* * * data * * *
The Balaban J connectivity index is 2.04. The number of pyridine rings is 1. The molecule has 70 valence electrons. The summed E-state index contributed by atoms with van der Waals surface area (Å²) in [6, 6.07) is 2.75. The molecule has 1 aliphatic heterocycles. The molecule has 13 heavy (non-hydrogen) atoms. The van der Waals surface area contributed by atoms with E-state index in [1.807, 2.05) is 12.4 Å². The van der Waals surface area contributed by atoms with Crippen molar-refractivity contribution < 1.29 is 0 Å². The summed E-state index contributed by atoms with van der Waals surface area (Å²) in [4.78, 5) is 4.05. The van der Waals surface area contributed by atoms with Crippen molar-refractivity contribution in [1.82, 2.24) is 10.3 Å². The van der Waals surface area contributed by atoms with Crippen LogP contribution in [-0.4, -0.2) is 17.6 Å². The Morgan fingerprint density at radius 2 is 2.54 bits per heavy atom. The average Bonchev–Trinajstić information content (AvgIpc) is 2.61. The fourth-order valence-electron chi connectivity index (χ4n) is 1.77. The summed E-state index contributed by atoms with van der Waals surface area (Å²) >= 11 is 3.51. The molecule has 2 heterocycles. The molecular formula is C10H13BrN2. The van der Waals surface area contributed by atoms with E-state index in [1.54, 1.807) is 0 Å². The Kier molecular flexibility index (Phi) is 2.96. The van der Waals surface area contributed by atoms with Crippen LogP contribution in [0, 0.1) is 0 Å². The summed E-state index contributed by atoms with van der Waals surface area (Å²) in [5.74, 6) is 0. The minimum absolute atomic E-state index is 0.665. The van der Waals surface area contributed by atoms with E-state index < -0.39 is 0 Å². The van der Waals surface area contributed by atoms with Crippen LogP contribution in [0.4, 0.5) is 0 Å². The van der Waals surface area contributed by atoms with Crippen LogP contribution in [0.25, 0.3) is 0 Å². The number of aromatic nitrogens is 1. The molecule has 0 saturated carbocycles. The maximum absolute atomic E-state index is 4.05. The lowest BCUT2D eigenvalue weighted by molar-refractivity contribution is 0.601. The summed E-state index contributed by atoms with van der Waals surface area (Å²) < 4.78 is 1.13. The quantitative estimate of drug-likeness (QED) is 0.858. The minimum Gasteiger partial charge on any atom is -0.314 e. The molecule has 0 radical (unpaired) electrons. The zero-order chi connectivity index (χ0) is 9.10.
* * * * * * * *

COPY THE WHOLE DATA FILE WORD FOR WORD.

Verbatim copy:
The Balaban J connectivity index is 2.04. The number of pyridine rings is 1. The molecule has 70 valence electrons. The summed E-state index contributed by atoms with van der Waals surface area (Å²) in [6, 6.07) is 2.75. The molecule has 1 aliphatic heterocycles. The molecule has 13 heavy (non-hydrogen) atoms. The van der Waals surface area contributed by atoms with E-state index in [1.807, 2.05) is 12.4 Å². The van der Waals surface area contributed by atoms with Crippen molar-refractivity contribution < 1.29 is 0 Å². The summed E-state index contributed by atoms with van der Waals surface area (Å²) in [4.78, 5) is 4.05. The van der Waals surface area contributed by atoms with Crippen molar-refractivity contribution in [1.82, 2.24) is 10.3 Å². The van der Waals surface area contributed by atoms with Crippen LogP contribution in [-0.4, -0.2) is 17.6 Å². The Morgan fingerprint density at radius 2 is 2.54 bits per heavy atom. The average Bonchev–Trinajstić information content (AvgIpc) is 2.61. The fourth-order valence-electron chi connectivity index (χ4n) is 1.77. The summed E-state index contributed by atoms with van der Waals surface area (Å²) >= 11 is 3.51. The molecule has 2 heterocycles. The molecular formula is C10H13BrN2. The van der Waals surface area contributed by atoms with E-state index in [1.54, 1.807) is 0 Å². The Kier molecular flexibility index (Phi) is 2.96. The van der Waals surface area contributed by atoms with Crippen LogP contribution in [0, 0.1) is 0 Å². The summed E-state index contributed by atoms with van der Waals surface area (Å²) in [5.74, 6) is 0. The minimum absolute atomic E-state index is 0.665. The van der Waals surface area contributed by atoms with E-state index < -0.39 is 0 Å². The van der Waals surface area contributed by atoms with Crippen LogP contribution in [0.4, 0.5) is 0 Å². The van der Waals surface area contributed by atoms with Crippen LogP contribution in [0.25, 0.3) is 0 Å². The number of aromatic nitrogens is 1. The molecule has 0 saturated carbocycles. The maximum absolute atomic E-state index is 4.05. The lowest BCUT2D eigenvalue weighted by molar-refractivity contribution is 0.601. The summed E-state index contributed by atoms with van der Waals surface area (Å²) < 4.78 is 1.13. The quantitative estimate of drug-likeness (QED) is 0.858. The minimum Gasteiger partial charge on any atom is -0.314 e. The molecule has 0 radical (unpaired) electrons. The zero-order chi connectivity index (χ0) is 9.10.